10

There is no way to customize them. The only way out is to not use the premade interpolations. Stay in Bezier interpolation, and use "free" handles to create your own bounces:


8

After some digging through the Blender source code, I found the answer. Short answer: They're just Bézier curves. Long answer: They're normal Bézier curves with certain restrictions placed on the positions of the handles (the red circles). If the first handle is to the left of the second handle, as in the following image, then the curve is evaluated as a ...


8

An easier way to roll a ball downhill is to use rigid bodies. This way, the active objects are subject to the scene gravity. For this, you will want two rigid bodies, one active and one passive. The active one will be the ball, the passive will be slope. Add rigid body physics to each object in the physics tab: These are the settings for the ball: These ...


7

It's right under your nose ;-) They are a member of the "Bezier Spline" family called an "F-curve," shortened from "Ferguson's Parametric Cubic Curves." The F-curve is actually a direct derivative of the Catmull-Rom Spline (names you should recognize from other CGI algorithms). As stated in the introductory research an f-curve: "attempts to fix the ...


7

To modify the vectors that define the curve, you can press the V key (or select Key > Handle type) That will allow you to align the handles into a straight line, making a smoother transition between two vectors.


6

I'll post another answer since this one will actually solve your problem (I hope). Use this script to set the interpolation of each and every one of your "Image Texture" nodes to "Closest" : import bpy for mat in bpy.data.materials: if not mat.node_tree: continue for node in mat.node_tree.nodes: if node.type == '...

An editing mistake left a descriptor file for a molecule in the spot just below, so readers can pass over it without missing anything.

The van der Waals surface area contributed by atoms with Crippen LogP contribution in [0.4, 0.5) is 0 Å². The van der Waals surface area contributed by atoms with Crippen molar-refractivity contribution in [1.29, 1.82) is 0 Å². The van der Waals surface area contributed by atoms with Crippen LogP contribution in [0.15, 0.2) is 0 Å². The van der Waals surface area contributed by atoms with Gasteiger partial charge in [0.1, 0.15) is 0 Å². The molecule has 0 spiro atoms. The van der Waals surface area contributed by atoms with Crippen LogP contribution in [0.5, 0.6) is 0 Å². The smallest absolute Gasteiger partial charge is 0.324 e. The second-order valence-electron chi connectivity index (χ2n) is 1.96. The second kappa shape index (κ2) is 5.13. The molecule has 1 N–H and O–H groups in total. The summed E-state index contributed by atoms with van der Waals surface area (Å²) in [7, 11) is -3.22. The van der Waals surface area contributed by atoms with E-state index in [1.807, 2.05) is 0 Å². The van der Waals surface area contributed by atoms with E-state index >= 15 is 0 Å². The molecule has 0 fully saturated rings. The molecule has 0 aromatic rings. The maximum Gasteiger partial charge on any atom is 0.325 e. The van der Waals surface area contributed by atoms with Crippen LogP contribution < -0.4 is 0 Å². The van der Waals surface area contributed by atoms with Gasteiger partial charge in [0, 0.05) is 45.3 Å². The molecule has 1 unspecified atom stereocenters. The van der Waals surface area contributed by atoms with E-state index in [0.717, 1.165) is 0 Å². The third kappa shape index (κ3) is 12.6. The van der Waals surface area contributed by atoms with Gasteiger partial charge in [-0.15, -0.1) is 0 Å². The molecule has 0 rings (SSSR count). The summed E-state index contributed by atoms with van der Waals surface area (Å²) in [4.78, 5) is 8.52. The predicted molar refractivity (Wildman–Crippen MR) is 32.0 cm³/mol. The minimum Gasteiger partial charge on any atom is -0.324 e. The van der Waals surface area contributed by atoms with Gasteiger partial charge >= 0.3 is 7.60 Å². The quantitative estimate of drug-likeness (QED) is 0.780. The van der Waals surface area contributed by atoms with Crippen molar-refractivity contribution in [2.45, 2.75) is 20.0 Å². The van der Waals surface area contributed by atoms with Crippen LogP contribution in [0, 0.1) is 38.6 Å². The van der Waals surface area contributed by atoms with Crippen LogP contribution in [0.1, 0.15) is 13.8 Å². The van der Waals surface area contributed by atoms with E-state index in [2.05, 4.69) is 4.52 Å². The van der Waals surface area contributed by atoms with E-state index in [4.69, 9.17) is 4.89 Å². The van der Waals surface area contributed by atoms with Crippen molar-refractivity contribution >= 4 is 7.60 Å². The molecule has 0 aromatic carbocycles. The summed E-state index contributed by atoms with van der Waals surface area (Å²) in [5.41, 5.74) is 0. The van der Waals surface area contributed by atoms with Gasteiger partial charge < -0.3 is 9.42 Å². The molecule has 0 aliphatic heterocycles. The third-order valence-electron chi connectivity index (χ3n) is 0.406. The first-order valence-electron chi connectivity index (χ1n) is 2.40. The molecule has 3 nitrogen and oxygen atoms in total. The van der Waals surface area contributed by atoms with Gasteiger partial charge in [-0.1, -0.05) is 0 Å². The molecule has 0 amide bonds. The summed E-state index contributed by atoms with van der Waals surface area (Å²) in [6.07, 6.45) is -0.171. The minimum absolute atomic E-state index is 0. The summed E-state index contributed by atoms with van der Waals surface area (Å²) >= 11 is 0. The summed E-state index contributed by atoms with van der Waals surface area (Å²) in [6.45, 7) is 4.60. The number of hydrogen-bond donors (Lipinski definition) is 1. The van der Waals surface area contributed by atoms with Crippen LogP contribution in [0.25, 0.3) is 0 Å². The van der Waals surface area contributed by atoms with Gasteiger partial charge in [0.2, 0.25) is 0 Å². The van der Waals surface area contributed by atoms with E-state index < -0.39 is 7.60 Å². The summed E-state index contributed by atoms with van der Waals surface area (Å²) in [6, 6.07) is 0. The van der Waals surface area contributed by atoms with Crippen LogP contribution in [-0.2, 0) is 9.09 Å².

6

Let's look at what the two mean and create examples. Our example image will be this (enlarged) $2\times2$ pixel grid: Linear: In spaces between other pixels, there is a linear gradient of the two mixing colors: Cubic: In spaces between other pixels, there is a cubic (also called Ease) gradient between the two colors: When we compare the linear and cubic ...


6

Select your keyframes in the Graph Editor and you can use Shift + Ctrl + M or use the menu Key -> Add F-Curve Modifier -> Stepped Interpolation. The options for the modifier are in the N-panel.


5

Use offset factor of follow path constraint. Use the offset factor of follow curve constraint. Test script, select the curve in object mode and run script. import bpy context = bpy.context scene = context.scene curve_obj = context.object spline = curve_obj.data.splines[0] bpy.ops.mesh.primitive_ico_sphere_add(size=0.05, location=(0, 0, 0)) sphere = ...


5